Serena Williams Shared How She Fights The Wage Gap For #BlackWomensEqualPayDay
Serena Williams is a force on and off of the tennis court, and she's making it known with her latest statements about the wage gap. For Black Women's Equal Pay Day, Serena Williams shared an essay with Fortune magazine about not just her hopes for change as it pertains to black women and their income status, but also how she plans to go about making sure it happens. The tennis star shared some pretty sobering statistics about the disparities black women face in the workplace.
Williams first addressed her own experience with racism as a working woman.
Growing up, I was told I couldn't accomplish my dreams because I was a woman and, more so, because of the color of my skin. In every stage of my life, I've had to learn to stand up for myself and speak out. I have been treated unfairly, I've been disrespected by my male colleagues and—in the most painful times—I've been the subject of racist remarks on and off the tennis court. Luckily, I am blessed with an inner drive and a support system of family and friends that encourage me to move forward. But these injustices still hurt.
Her statements highlight the fact that wage discrimination is just one part of a huge problem in the workforce when it comes to the treatment of black women.
Williams acknowledged her significant financial success and that the other "24 million black women" in the United States have a greater burden. Having to deal with microaggressions and blatant racism at work is undoubtedly extra stressful when you take home a paycheck that also reflects how much your company values you as a black woman.
Black women, who are currently the most educated group in America, according to the Independent, make only 67 cents to every dollar made by a white man.
Williams acknowledged these women in her essay, writing,
The cycles of poverty, discrimination, and sexism are much, much harder to break than the record for Grand Slam titles. For every black woman that rises through the ranks to a position of power, there are too many others who are still struggling. Most black women across our country do not have the same support that I did, and so they often don't speak out about what is just, fair and appropriate in the workplace. When they do, they are often punished for it. Unfair pay has prevailed for far too long with no consequence. Through decades of systematic oppression, black women have been conditioned to think they are less than. In many cases, these women are the heads of households. Single mothers. The issue isn't just that black women hold lower-paying jobs. They earn less even in fields of technology, finance, entertainment, law, and medicine.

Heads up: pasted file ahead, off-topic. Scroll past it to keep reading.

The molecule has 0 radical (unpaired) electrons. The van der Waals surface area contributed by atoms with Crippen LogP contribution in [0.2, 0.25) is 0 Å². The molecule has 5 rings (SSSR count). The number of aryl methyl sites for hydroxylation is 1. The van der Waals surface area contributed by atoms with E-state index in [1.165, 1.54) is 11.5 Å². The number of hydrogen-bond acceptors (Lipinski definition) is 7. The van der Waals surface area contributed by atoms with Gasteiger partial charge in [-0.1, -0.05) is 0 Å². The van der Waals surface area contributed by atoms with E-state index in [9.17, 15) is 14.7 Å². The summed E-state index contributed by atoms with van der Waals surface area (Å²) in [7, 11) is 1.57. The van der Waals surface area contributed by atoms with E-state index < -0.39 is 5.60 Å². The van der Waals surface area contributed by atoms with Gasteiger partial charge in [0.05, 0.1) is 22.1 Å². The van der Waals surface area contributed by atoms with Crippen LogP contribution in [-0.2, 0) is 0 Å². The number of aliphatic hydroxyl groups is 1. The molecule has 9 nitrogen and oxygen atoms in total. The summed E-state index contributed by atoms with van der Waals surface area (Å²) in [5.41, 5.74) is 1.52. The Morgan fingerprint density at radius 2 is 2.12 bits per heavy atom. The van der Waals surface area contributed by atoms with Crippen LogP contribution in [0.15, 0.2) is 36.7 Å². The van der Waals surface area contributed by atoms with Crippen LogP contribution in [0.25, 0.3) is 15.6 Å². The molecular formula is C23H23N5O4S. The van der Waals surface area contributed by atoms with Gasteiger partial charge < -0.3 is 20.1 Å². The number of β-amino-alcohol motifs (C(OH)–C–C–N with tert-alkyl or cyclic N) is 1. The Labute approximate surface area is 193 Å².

Williams, who joined SurveyMonkey's board of directors in May, worked to conduct a survey on the attitudes people have towards this wage gap.
Some findings from the study include the fact that 69 percent of black women perceive a pay gap, while just 44 percent of men recognize the issue. In addition to gender, black women see obstacles to racial equality: three-quarters of black women workers say there are still significant hurdles holding back minorities.
Still, some black women remain optimistic: more than 43 percent of black millennial women believe men and women have equal opportunities for promotion.
The most alarming stat on this list is that only 44 percent of white men recognize the issue. As Williams wrote, "the first step in making a change is recognition."
Luckily, people like Williams and other prominent women are using their voices and platforms. Senator Kamala Harris has even presented an action plan for taking this wage gap fight to the next level, which starts with pay transparency on the job.
One of the hardest things about navigating this racialized pay gap as a black woman is that while statistics exist, it's hard to know exactly how to go about claiming justice when you don't always know what your colleagues are making. Harris has co-sponsored a bill called the Paycheck Fairness act to address this issue.
She wrote in an article for Bustle,
[The act] requires employers to show that pay differences are not due to gender, and cracks down on employers who break the rules or punish employees who seek to be paid equally.
Here's to hoping that we increase recognition for the wage gap and see some sure-fire solutions for closing it ASAP.